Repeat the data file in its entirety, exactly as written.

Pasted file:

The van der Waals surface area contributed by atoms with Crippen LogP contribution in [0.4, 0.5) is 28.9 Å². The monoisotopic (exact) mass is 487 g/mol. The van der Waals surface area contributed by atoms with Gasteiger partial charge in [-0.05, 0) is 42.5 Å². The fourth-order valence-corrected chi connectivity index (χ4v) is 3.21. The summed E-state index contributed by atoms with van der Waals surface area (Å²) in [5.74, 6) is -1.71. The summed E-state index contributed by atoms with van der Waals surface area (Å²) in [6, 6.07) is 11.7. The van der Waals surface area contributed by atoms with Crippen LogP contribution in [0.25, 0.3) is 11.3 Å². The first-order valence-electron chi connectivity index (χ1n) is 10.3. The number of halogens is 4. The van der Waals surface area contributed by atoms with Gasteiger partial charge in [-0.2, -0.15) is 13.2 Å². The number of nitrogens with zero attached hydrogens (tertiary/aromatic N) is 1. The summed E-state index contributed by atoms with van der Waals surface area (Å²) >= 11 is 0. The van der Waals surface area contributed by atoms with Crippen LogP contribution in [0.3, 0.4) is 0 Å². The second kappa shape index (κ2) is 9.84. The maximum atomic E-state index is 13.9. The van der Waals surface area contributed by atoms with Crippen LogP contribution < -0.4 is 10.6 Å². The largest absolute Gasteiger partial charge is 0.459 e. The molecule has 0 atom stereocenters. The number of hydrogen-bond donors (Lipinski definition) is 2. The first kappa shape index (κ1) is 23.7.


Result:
The van der Waals surface area contributed by atoms with Crippen LogP contribution in [0.4, 0.5) is 28.9 Å². The monoisotopic (exact) mass is 487 g/mol. The van der Waals surface area contributed by atoms with Gasteiger partial charge in [-0.05, 0) is 42.5 Å². The fourth-order valence-corrected chi connectivity index (χ4v) is 3.21. The summed E-state index contributed by atoms with van der Waals surface area (Å²) in [5.74, 6) is -1.71. The summed E-state index contributed by atoms with van der Waals surface area (Å²) in [6, 6.07) is 11.7. The van der Waals surface area contributed by atoms with Crippen LogP contribution in [0.25, 0.3) is 11.3 Å². The first-order valence-electron chi connectivity index (χ1n) is 10.3. The number of halogens is 4. The van der Waals surface area contributed by atoms with Gasteiger partial charge in [-0.2, -0.15) is 13.2 Å². The number of nitrogens with zero attached hydrogens (tertiary/aromatic N) is 1. The summed E-state index contributed by atoms with van der Waals surface area (Å²) >= 11 is 0. The van der Waals surface area contributed by atoms with Crippen LogP contribution in [0.3, 0.4) is 0 Å². The second kappa shape index (κ2) is 9.84. The maximum atomic E-state index is 13.9. The van der Waals surface area contributed by atoms with Crippen LogP contribution < -0.4 is 10.6 Å². The largest absolute Gasteiger partial charge is 0.459 e. The molecule has 0 atom stereocenters. The number of hydrogen-bond donors (Lipinski definition) is 2. The first kappa shape index (κ1) is 23.7.